Escape from Alcatraz

Welcome to my new blog. My goal here is to share with you videos I trip across while doing my favorite thing: surfing YouTube. There’s no rhyme or reason to the blog — just neat videos and stories to go with them. Hope you like it. 

Prisons have always fascinated me — in a queasy kind of way. The high walls, the barbed wire, the watchtowers… It’s not quite like peering down into deep, deep water, but it’s close.

This week in 1963, the most famous — and arguably most formidable — prison in the world closed its doors. Just looking at pictures of Alcatraz gives me shivers. Twelve acres of daunting rock set oh-so-close and yet so far (1.5 miles) from the comfortable civilization of San Francisco.

Alcatraz

On June 11, 1962, 3 inmates made what is now believed to be the only successful escape from Alcatraz. At the time, authorities were certain the men had drowned in the cold, choppy water of San Francisco Bay — like other escapees before them.

But in 2018, a letter surfaced suggesting that at least one of the men is still alive.

The ’62 escape is thought to be one of the catalysts behind the closing of Alcatraz less than a year later.

YouTube has all kinds of stuff on the Alcatraz escape, and on other prison ‘incidents’. Have a look, and enjoy.

The 3 Alcatraz escapees
Frank Morris, John Anglin and Clarence Anglin

The 1962 escape from Alcatraz   The plotting and planning behind the escape of Frank Morris and John and Clarence Anglin is borderline genius (Morris had an IQ of 133). The short doc below shows how they escaped, and includes an interview with the daughter of then-prison warden — she was 15 at the time and living on The Rock (as wardens’ families did). She has since written several books on Alcatraz.  https://www.youtube.com/watch?v=oask-5owoE4  (45 min)

The 2018 letter   This CBS news story tells of the letter that surfaced in January 2018, indicating that the 3 inmates survived.  https://www.youtube.com/watch?v=vegu0hcImQM  (4.5 min)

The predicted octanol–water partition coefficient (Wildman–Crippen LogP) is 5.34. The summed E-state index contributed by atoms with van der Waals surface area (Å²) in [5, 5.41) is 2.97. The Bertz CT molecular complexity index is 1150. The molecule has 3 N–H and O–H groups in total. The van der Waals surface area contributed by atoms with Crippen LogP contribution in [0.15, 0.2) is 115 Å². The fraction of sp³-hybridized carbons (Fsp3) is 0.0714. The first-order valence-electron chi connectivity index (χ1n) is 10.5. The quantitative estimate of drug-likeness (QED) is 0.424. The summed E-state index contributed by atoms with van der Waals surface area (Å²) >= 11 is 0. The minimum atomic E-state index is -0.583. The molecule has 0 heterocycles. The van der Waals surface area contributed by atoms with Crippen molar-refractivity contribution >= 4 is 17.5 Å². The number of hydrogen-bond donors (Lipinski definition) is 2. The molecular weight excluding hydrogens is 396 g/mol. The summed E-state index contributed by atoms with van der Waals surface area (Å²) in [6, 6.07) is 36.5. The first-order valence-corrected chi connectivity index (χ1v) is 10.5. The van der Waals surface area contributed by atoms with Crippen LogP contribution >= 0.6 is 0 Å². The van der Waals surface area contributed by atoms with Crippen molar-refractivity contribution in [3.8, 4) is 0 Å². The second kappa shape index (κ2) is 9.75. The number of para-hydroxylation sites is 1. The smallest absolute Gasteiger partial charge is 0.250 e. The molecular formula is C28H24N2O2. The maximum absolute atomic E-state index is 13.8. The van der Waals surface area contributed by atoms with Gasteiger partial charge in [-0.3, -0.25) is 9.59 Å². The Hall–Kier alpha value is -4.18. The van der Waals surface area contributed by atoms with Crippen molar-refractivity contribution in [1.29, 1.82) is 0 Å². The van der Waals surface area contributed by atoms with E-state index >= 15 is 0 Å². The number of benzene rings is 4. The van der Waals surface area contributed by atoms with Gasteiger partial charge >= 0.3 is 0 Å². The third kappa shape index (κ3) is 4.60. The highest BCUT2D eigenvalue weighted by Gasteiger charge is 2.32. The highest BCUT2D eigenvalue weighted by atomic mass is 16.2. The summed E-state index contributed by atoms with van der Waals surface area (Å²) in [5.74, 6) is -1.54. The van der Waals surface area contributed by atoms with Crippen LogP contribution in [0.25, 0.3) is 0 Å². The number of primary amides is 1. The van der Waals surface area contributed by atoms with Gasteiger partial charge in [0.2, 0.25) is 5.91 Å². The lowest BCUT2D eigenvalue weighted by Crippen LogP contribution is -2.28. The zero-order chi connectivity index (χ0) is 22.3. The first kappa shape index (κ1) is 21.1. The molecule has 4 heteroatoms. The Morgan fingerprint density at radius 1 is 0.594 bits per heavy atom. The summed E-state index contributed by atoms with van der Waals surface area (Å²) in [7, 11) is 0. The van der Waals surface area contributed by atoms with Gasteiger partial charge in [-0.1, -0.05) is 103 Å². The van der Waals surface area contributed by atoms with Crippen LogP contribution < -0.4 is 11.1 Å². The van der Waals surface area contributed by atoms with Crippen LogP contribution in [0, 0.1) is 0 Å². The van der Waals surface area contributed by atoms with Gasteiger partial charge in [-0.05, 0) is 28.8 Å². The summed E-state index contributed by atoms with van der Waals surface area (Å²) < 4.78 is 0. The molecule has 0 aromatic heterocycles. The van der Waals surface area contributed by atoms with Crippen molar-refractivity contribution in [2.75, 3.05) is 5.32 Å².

Paul Taylor
Inmate Paul Taylor on the roof of Strangeways

The 1990 riot at Strangeways   (Love the name.) On April 1st, 1990, an inmate at Strangeways (now officially H.M.P. Manchester) interrupted the prison chaplain in the middle of a service when he took the microphone and said: “I would like to say, right, that this man [Reverend Noel Proctor] has just talked about blessing of the heart and a hardened heart can be delivered. No it cannot, not with resentment, anger and bitterness and hatred being instilled in people.” Other inmates began to chime in with comments like “Fuck your system, fuck your rules.” And that was it… they were off.

Here is live 1990 news footage of inmates on the roof of Strangeways:  https://www.youtube.com/watch?v=BHagam-qoyo  (3 min)

And here’s the 2015 BBC documentary Strangeways: Britain’s Toughest Prison Riot:  https://www.youtube.com/watch?v=-SWr7kHm6LI&t=2s  (1 hr, 30 min)

The 1971 riot at Attica   On August 21st, 1971, activist George Jackson was shot while serving an armed robbery sentence at California’s San Quentin State Prison. Jackson was a voice for the marginalized and incarcerated alike, and his death had a particularly strong impact on the inmates of Attica State Prison in upper New York State. On September 9th, tensions between Attica’s inmates and guards boiled over, and the rest is a sad bit of history. One of the comments for this video is “This has to be the worst way to handle a riot I’ve ever heard of.” I would agree. Be warned: it’s violent, but as another comment noted, “Please someone tell me why I’m only hearing about this as an adult. Why don’t they teach kids about this in school?”  https://www.youtube.com/watch?v=j9777CEDUaI  (15 min)

 

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